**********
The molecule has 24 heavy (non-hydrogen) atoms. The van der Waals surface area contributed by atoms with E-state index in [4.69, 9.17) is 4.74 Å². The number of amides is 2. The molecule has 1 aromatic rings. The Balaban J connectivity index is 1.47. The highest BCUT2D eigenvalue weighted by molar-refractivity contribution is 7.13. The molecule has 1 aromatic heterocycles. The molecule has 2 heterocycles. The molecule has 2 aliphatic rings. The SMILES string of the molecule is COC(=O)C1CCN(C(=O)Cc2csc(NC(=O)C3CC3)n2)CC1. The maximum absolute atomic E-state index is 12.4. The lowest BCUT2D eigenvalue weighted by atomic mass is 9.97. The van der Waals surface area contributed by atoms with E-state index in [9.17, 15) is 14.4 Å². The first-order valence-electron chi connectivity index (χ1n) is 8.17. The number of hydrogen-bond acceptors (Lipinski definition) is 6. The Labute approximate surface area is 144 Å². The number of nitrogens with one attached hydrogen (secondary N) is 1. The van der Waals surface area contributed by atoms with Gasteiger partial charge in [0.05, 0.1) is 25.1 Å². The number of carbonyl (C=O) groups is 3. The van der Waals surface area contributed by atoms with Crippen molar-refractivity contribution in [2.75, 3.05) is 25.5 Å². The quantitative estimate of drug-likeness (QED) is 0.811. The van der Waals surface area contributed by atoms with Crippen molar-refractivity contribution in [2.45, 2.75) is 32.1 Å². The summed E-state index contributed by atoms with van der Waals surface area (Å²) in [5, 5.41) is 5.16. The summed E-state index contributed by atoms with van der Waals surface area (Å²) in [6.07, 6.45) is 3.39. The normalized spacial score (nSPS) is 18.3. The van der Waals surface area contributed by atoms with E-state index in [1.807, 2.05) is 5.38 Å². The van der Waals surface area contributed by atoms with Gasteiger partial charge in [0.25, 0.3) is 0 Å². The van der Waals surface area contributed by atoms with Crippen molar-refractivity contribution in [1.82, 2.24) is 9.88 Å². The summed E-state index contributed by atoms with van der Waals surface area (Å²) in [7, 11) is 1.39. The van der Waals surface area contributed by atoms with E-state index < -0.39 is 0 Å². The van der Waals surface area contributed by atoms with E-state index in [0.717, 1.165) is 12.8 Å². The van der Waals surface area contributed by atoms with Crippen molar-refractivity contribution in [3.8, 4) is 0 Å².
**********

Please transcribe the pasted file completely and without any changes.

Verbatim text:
The molecule has 24 heavy (non-hydrogen) atoms. The van der Waals surface area contributed by atoms with E-state index in [4.69, 9.17) is 4.74 Å². The number of amides is 2. The molecule has 1 aromatic rings. The Balaban J connectivity index is 1.47. The highest BCUT2D eigenvalue weighted by molar-refractivity contribution is 7.13. The molecule has 1 aromatic heterocycles. The molecule has 2 heterocycles. The molecule has 2 aliphatic rings. The SMILES string of the molecule is COC(=O)C1CCN(C(=O)Cc2csc(NC(=O)C3CC3)n2)CC1. The maximum absolute atomic E-state index is 12.4. The lowest BCUT2D eigenvalue weighted by atomic mass is 9.97. The van der Waals surface area contributed by atoms with E-state index in [9.17, 15) is 14.4 Å². The first-order valence-electron chi connectivity index (χ1n) is 8.17. The number of hydrogen-bond acceptors (Lipinski definition) is 6. The Labute approximate surface area is 144 Å². The number of nitrogens with one attached hydrogen (secondary N) is 1. The van der Waals surface area contributed by atoms with Gasteiger partial charge in [0.05, 0.1) is 25.1 Å². The number of carbonyl (C=O) groups is 3. The van der Waals surface area contributed by atoms with Crippen molar-refractivity contribution in [2.75, 3.05) is 25.5 Å². The quantitative estimate of drug-likeness (QED) is 0.811. The van der Waals surface area contributed by atoms with Crippen molar-refractivity contribution in [2.45, 2.75) is 32.1 Å². The summed E-state index contributed by atoms with van der Waals surface area (Å²) in [5, 5.41) is 5.16. The summed E-state index contributed by atoms with van der Waals surface area (Å²) in [6.07, 6.45) is 3.39. The normalized spacial score (nSPS) is 18.3. The van der Waals surface area contributed by atoms with E-state index in [1.807, 2.05) is 5.38 Å². The van der Waals surface area contributed by atoms with Gasteiger partial charge in [0.25, 0.3) is 0 Å². The van der Waals surface area contributed by atoms with Crippen molar-refractivity contribution in [1.82, 2.24) is 9.88 Å². The summed E-state index contributed by atoms with van der Waals surface area (Å²) in [7, 11) is 1.39. The van der Waals surface area contributed by atoms with E-state index < -0.39 is 0 Å². The van der Waals surface area contributed by atoms with E-state index in [0.717, 1.165) is 12.8 Å². The van der Waals surface area contributed by atoms with Crippen molar-refractivity contribution in [3.8, 4) is 0 Å².